Senegalese Prime Minister Mahammed Boun Abdallah Dioon (L) sits beside Alune Sall (R), mayor of the city and brother of President Macky Sall, on July 27, 2017 during a meeting at the Guediewaye stadium in a suburb of Dakar. / AFP PHOTO / SEYLLOU
Senegal holds a legislative election on Sunday following a campaign gripped by tension between the rival coalitions of President Macky Sall, the former president Abdoulaye Wade and Dakar’s mayor, Khalifa Sall.
Campaigning ends Friday, with the first results known in the early hours of Monday.
Polling will take place between 8am and 6pm (0800 to 1800 GMT) Sunday in what is seen as a crucial test of support ahead of a presidential vote in 2019.
Police have fired tear gas and arrested dozens during campaigning as supporters of President Sall clashed with those of Mayor Sall (no relation) for keeping him in preventive detention as he awaits trial for embezzlement charges.
The other thorn in President Sall’s side is 91-year-old Wade, under whom he served as prime minister until beating him in a 2012 presidential election.
Wade attempted to campaign in a downtown square he had decreed a restricted zone while still president in 2011, an area which sits just metres (yards) from the presidential palace, but was pushed back by security forces.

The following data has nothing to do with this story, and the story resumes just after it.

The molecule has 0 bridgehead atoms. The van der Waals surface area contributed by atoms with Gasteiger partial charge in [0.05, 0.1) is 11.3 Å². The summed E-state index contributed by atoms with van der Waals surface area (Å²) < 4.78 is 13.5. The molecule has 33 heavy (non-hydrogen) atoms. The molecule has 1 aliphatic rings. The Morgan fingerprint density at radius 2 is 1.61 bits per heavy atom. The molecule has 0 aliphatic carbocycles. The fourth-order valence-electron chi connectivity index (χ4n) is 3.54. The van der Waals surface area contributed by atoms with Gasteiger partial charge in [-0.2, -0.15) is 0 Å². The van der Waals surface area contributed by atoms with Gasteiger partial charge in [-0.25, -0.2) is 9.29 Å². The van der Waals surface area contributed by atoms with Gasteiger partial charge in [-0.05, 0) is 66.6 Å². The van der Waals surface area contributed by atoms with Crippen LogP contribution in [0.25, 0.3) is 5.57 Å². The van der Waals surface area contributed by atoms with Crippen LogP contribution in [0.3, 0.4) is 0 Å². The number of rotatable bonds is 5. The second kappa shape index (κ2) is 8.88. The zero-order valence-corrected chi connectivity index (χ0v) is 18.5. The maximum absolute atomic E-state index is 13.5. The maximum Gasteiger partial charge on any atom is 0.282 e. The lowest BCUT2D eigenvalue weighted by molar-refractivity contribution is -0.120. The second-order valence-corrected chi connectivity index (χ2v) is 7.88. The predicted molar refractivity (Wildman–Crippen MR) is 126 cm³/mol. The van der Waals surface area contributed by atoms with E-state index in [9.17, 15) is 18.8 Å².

The campaign period, which began on July 9, was also marred by a football stadium tragedy.
Eight people were killed when rival supporters clashed during Senegal’s League Cup final, and a stampede caused a wall to fall on escaping fans.
All sporting and cultural events were banned after the July 15 disaster for the duration of the campaign.
Voting card controversy
There are a record 47 lists of candidates contesting the election, with 165 lawmakers to be selected for Senegal’s parliament, which has less power than the presidency under the country’s constitution.
Fifteen seats are being set aside for Senegalese expatriates, the first time that the country’s diaspora, estimated at half a million, will have direct representation.
A controversy has also erupted over the failure to deliver enough new biometric ID cards needed to vote.
President Sall asked the country’s constitutional council to relax the voting rules so people without voting cards could use passports or other forms of identification to cast their ballots, a request granted on Wednesday.
Several political parties and opposition coalitions angrily denounced the last-minute move, saying it increased the possibility of fraud.
Sall will seek to bolster his support in parliament as he eyes a second term, while Wade is hoping an opposition victory will allow him to obtain an amnesty for his son, Karim.
Karim Wade is currently living in Qatar as part of a pardon deal after being convicted of illicitly amassing a fortune worth at least 178 million euros ($198 million), but it is believed his father wants him to take Senegal’s top job one day after previously serving as a minister.
Meanwhile Khalifa Sall, who stands accused of the alleged misappropriation of 1.83 billion CFA francs ($2.85 million, 2.7 million euros) in city funds, languishes in jail after being repeatedly denied bail.
His supporters say the timing of the allegations is designed to weaken the onetime presidential hopeful’s chances of forging ahead against President Sall, and a victory could give him extra bargaining power to negotiate his release, observers say.